This sheet is fed by another sheet where I list everything I own with its weight. This saves time with manual calculations, and enables me to quickly compare items and packing lists. You can even make a separate “wish list” to populate a ‘compare’ column that can help you see where to get the most bang for the buck in shopping lighter gear for weight savings.

At the bottom of this page I have a tool that uses a handful of calculations from US Department of Defense studies on the impacts of weight on energy requirements, that I combined with calculations for lactate threshold and fat/sugar ratios. This table uses my packing list weight, my personalized metabolic calculations, and the route-difficulty data to give me a rough idea of whether or not I have “over-packed”.

At this point I can make adjustments as needed to give myself the buffer I need to make the trip a success.

Lastly, for winter travel there is one more thing that needs to get checked before I commit to the trip; avalanche hazards. The first stop is always the local avalanche report, but I also need to check the slope angles along my route. CalTopo has a useful layer for looking at this, and in a nutshell, lots of red-orange-yellow on or above my route tells me that I need to carefully consider alternative routes and the snow/avalanche conditions before I go. Purple is usually so steep that avalanches are unlikely, however that introduces other hazards like rockfall and icefall.

This more or less wraps up the planning phase!


Having the right gear for your objectives can make the difference between frustration and success.

I won’t get into detailed equipment reviews in this article, but rather give a general framework for how I pack. In addition to basic outdoor essentials like a map, compass, InReach, etc, I think through my packing in 5 categories. Eat, Sleep, Wear, Carry, Shoot. I could go on for a long time about outdoor gear, but I’m going to glaze over that here and keep the focus more on the ‘shoot’ aspect of packing and preparation.

Eat: Always first up is eating, why? If you don’t have the fuel you wont make it to the objective, or if you do, chances are your creative thinking isn’t going to be at 100% for shooting. I’ll push it on a 1-night or less trip, bringing no-cook snacks and electrolytes and rely on my intramuscular fat stores to get back home to binge eat the next day haha. For more than 1 night, I have to start thinking about bringing the stove, freeze dried meals, water procurement, etc. There isn’t a ‘right’ way to stay fueled and hydrated, but just make sure your calorie deficit is reasonable. Jelly Belly sport beans are a staple of all my trips…who can say no to jelly beans that taste good AND have electrolytes lol.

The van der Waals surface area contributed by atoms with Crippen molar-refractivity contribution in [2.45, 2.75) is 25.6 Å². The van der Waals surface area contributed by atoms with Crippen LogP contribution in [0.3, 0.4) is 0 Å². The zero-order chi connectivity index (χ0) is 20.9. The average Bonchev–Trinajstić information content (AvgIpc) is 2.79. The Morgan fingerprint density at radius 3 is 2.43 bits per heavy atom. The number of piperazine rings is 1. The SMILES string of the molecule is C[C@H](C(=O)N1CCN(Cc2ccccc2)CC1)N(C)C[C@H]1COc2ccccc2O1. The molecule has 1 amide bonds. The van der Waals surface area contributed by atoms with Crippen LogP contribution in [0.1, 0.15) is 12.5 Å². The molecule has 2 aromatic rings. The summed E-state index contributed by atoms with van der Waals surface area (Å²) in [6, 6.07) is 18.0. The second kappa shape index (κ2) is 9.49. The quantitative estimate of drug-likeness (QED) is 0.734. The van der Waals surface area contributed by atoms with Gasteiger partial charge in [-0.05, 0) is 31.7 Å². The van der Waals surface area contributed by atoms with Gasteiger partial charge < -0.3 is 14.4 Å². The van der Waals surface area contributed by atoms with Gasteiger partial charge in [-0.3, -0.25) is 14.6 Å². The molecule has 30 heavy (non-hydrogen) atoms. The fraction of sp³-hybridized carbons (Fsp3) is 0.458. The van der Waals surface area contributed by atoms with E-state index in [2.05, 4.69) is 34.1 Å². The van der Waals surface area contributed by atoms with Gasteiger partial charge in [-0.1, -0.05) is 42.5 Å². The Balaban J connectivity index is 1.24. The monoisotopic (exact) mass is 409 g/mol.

Sleep: I look at this as a sliding scale from survival-to-comfortable. On the survival end of the scale, I’ll rely on my worn clothing, maybe not even bring a bag, and go with no shelter. My trip to The Enchantments, WA was this type of trip. I knew I was going for astro-photography so I brought nothing and just curled up on a rock and shivered for a couple hours between astro and sunrise shooting. On the other end of the spectrum, I went for a few nights out to Seoraksan National Park, Korea in wintertime. Temps got down to -40 (C/F doesn’t even matter at this point) windchill. I was glad I had a 4-season tent and -20 degree expedition sleeping bag with double sleeping pads.

Wear: This category falls squarely along the same thought process as sleep.

Carry: When it comes to what I am carrying and what I carry it in, the big question is whether or not I’ll be doing technical climbing. If I’m going to undergo technical climbing, I will use an activity-focused pack, prioritize the safety gear, and make the camera gear work as best I can. If there is no technical climbing I prefer to use camera-focused carrying systems.

Shoot: Below is my full shooting equipment load out. (minus my 85mm prime that is out for repair)

The basic breakdown:

  • 14-24mm f2.8
  • 35mm f1.2
  • 85mm f2.4 (not pictured)
  • 135mm f1.8
  • Tripod
  • Filters (ND, GND, Polarizer)
  • Cleaning supplies
  • Power pack and cable
  • Camera, battery grip, L-Bracket and Strap.

I may add a flash or two if the goal is outdoor portraiture, but that is rare. This kit is fairly heavy, but the Atlas Adventure pack (pictued) carries it very well. Do I need the camera grip and full size L-Bracket? No, but it makes shooting more comfortable and I feel more creative with the ease of switching to portrait mode. Do I need a massive 35mm f1.2…maybe, it is great for astro-photography and hand-held low light shots. No general purpose zoom? Nope, if I am taking my full kit, it is because photography is the primary goal, and even though my general zoom is great, I prefer the creative options of my primes (faster, wider or longer).

My ‘minimalist kit’, which goes into an activity-focused backpack is below:

Here I go with just the camera, small L-Bracket, 14-24mm f2.8, and in this case I’ll bring the general purpose 24-70mm f2.8 zoom. The tripod will still probably come. In very extreme circumstances where the route/objective itself is very demanding (like doing the Ptarmigan Traverse in whole, or multi-pitch alpine climbing) I bring the camera and one lens only.

One thing about being outdoors is that the less you need to mess around with gear, the less chances of getting things wet, dirty, or lost. This is why I use the battery pack instead of extra batteries, no need to open the battery compartment or keep track of a bunch of batteries. Another tip is buy the biggest/fastest memory cards you can. I keep 2 x 256GB SD cards loaded, this way I can go a whole trip and never open the compartment or change cards = less chance of damaging or losing them. Of course, having the gear is great but it needs to be ready for the trip:

  • Batteries and Battery Pack Charged
  • Lenses cleaned
  • Sensor cleaned
  • Memory cards cleared

That is about it! If you are interested in more information on how my excel datasheets work let me know!